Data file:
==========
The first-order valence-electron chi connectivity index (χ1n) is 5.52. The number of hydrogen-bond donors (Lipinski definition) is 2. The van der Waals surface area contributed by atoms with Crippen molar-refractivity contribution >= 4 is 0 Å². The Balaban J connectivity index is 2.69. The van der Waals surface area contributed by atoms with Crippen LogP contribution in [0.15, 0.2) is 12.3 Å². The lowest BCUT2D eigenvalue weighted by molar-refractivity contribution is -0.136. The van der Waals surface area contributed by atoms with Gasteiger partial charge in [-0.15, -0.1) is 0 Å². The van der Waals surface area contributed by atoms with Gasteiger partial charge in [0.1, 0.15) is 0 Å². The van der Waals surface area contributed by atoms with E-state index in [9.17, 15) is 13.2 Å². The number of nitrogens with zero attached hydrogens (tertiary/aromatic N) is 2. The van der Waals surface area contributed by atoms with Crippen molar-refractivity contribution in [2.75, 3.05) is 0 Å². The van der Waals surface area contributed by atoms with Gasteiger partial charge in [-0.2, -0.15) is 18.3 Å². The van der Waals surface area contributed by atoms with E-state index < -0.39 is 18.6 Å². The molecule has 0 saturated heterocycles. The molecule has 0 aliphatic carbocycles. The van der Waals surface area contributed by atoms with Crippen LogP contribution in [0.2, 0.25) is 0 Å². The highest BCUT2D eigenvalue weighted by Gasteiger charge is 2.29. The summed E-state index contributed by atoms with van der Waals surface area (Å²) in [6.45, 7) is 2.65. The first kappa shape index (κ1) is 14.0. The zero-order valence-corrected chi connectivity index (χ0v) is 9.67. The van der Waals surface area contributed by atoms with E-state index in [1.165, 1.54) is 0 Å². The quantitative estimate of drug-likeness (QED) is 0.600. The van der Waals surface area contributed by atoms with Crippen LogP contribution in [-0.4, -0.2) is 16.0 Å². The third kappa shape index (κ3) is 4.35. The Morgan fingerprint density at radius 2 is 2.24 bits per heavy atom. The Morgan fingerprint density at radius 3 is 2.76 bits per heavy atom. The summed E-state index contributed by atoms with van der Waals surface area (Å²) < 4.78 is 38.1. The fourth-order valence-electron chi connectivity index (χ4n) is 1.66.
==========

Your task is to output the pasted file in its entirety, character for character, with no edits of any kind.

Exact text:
The first-order valence-electron chi connectivity index (χ1n) is 5.52. The number of hydrogen-bond donors (Lipinski definition) is 2. The van der Waals surface area contributed by atoms with Crippen molar-refractivity contribution >= 4 is 0 Å². The Balaban J connectivity index is 2.69. The van der Waals surface area contributed by atoms with Crippen LogP contribution in [0.15, 0.2) is 12.3 Å². The lowest BCUT2D eigenvalue weighted by molar-refractivity contribution is -0.136. The van der Waals surface area contributed by atoms with Gasteiger partial charge in [-0.15, -0.1) is 0 Å². The van der Waals surface area contributed by atoms with Gasteiger partial charge in [0.1, 0.15) is 0 Å². The van der Waals surface area contributed by atoms with E-state index in [9.17, 15) is 13.2 Å². The number of nitrogens with zero attached hydrogens (tertiary/aromatic N) is 2. The van der Waals surface area contributed by atoms with Crippen molar-refractivity contribution in [2.75, 3.05) is 0 Å². The van der Waals surface area contributed by atoms with Gasteiger partial charge in [-0.2, -0.15) is 18.3 Å². The van der Waals surface area contributed by atoms with E-state index < -0.39 is 18.6 Å². The molecule has 0 saturated heterocycles. The molecule has 0 aliphatic carbocycles. The van der Waals surface area contributed by atoms with Crippen LogP contribution in [0.2, 0.25) is 0 Å². The highest BCUT2D eigenvalue weighted by Gasteiger charge is 2.29. The summed E-state index contributed by atoms with van der Waals surface area (Å²) in [6.45, 7) is 2.65. The first kappa shape index (κ1) is 14.0. The zero-order valence-corrected chi connectivity index (χ0v) is 9.67. The van der Waals surface area contributed by atoms with E-state index in [1.165, 1.54) is 0 Å². The quantitative estimate of drug-likeness (QED) is 0.600. The van der Waals surface area contributed by atoms with Crippen LogP contribution in [-0.4, -0.2) is 16.0 Å². The third kappa shape index (κ3) is 4.35. The Morgan fingerprint density at radius 2 is 2.24 bits per heavy atom. The Morgan fingerprint density at radius 3 is 2.76 bits per heavy atom. The summed E-state index contributed by atoms with van der Waals surface area (Å²) < 4.78 is 38.1. The fourth-order valence-electron chi connectivity index (χ4n) is 1.66.